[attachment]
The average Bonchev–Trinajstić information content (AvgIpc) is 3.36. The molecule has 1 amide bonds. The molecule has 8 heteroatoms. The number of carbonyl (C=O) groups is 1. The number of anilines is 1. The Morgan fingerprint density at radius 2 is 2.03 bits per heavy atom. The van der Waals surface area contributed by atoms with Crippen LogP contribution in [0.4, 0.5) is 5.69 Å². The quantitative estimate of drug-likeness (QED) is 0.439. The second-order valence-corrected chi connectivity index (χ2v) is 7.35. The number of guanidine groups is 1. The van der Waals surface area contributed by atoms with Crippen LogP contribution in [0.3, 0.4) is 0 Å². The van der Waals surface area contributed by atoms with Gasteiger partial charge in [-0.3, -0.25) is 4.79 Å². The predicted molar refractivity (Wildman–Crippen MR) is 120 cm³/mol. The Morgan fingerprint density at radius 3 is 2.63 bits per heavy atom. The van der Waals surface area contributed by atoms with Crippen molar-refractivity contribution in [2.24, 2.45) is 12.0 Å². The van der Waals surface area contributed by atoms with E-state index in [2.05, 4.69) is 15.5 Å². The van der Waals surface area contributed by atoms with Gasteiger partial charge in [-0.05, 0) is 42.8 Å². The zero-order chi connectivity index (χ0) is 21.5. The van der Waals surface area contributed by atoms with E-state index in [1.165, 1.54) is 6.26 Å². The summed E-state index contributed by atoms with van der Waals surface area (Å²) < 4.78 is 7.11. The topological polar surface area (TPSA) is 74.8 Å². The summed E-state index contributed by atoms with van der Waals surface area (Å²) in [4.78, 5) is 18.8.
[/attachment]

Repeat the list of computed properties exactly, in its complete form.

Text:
The average Bonchev–Trinajstić information content (AvgIpc) is 3.36. The molecule has 1 amide bonds. The molecule has 8 heteroatoms. The number of carbonyl (C=O) groups is 1. The number of anilines is 1. The Morgan fingerprint density at radius 2 is 2.03 bits per heavy atom. The van der Waals surface area contributed by atoms with Crippen LogP contribution in [0.4, 0.5) is 5.69 Å². The quantitative estimate of drug-likeness (QED) is 0.439. The second-order valence-corrected chi connectivity index (χ2v) is 7.35. The number of guanidine groups is 1. The van der Waals surface area contributed by atoms with Crippen LogP contribution in [0.3, 0.4) is 0 Å². The van der Waals surface area contributed by atoms with Gasteiger partial charge in [-0.3, -0.25) is 4.79 Å². The predicted molar refractivity (Wildman–Crippen MR) is 120 cm³/mol. The Morgan fingerprint density at radius 3 is 2.63 bits per heavy atom. The van der Waals surface area contributed by atoms with Crippen molar-refractivity contribution in [2.24, 2.45) is 12.0 Å². The van der Waals surface area contributed by atoms with E-state index in [2.05, 4.69) is 15.5 Å². The van der Waals surface area contributed by atoms with Gasteiger partial charge in [-0.05, 0) is 42.8 Å². The zero-order chi connectivity index (χ0) is 21.5. The van der Waals surface area contributed by atoms with E-state index in [1.165, 1.54) is 6.26 Å². The summed E-state index contributed by atoms with van der Waals surface area (Å²) < 4.78 is 7.11. The topological polar surface area (TPSA) is 74.8 Å². The summed E-state index contributed by atoms with van der Waals surface area (Å²) in [4.78, 5) is 18.8.